In little over a year, the possibility of a complete ban on autonomous weapon systems—known colloquially as “killer robots”—has evolved from a proposal in an NGO report to the subject of an international meeting with representatives from over eighty states. However, no one has yet put forward a coherent definition of autonomy in weapon systems from a law of armed conflict perspective, which often results in the conflation of legal, ethical, policy, and political arguments. This Article therefore proposes that an “autonomous weapon system” be defined as “a weapon system that, based on conclusions derived from gathered information and preprogrammed constraints, is capable of independently selecting and engaging targets.”

Applying this definition, and contrary to the nearly universal consensus, it quickly becomes apparent that autonomous weapon systems are not weapons of the future: they exist and have already been integrated into states’ armed forces. The fact that such weaponry is currently being used with little critique has a number of profound implications. First, it undermines pro-ban arguments based on the premise that autonomous weapon systems are inherently unlawful. Second, it significantly reduces the likelihood that a complete ban would be successful, as states will be unwilling to voluntarily relinquish otherwise lawful and uniquely effective weaponry.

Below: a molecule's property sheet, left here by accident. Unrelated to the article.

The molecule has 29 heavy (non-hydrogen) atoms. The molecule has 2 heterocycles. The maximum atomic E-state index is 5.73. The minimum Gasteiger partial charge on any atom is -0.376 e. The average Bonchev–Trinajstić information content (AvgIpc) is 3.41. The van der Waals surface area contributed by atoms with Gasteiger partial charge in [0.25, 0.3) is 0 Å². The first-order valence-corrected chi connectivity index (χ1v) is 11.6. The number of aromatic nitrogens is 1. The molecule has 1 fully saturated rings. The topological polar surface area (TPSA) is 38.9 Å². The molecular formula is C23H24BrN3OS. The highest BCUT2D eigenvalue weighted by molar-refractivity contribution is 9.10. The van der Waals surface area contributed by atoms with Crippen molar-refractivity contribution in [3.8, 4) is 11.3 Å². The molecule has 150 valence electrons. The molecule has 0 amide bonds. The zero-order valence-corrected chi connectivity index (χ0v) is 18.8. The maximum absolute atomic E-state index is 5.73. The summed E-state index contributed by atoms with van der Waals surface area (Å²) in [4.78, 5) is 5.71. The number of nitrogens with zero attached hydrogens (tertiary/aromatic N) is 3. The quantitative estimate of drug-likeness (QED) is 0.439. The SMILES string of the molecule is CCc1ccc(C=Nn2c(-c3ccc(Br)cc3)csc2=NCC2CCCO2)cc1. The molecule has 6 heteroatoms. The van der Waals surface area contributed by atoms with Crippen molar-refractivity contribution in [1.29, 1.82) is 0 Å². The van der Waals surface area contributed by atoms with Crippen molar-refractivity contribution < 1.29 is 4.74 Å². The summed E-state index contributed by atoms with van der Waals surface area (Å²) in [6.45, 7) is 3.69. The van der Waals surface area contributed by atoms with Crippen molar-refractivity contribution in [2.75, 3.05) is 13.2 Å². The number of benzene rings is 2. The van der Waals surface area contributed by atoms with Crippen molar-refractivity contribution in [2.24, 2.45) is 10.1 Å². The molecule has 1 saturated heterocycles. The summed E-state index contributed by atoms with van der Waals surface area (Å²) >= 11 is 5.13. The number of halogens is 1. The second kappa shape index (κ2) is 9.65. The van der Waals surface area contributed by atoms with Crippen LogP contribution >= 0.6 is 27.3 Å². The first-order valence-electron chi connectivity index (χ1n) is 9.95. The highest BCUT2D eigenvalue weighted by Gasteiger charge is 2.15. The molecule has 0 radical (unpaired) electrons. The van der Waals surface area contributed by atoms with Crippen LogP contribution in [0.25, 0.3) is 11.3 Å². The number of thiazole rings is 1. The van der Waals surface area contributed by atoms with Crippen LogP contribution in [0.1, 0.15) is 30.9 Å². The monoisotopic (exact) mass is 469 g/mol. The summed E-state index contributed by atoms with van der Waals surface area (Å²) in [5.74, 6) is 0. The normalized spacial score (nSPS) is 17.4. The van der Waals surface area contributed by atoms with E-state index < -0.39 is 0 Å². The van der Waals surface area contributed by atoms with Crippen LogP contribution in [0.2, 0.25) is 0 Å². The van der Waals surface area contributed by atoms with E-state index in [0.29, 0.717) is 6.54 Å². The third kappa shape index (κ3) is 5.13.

But law is not doomed to follow technology: if used proactively, law can channel the development and use of autonomous weapon systems. This Article concludes that intentional international regulation is needed, now, and suggests how such regulation may be designed to incorporate beneficial legal limitations and humanitarian protections.

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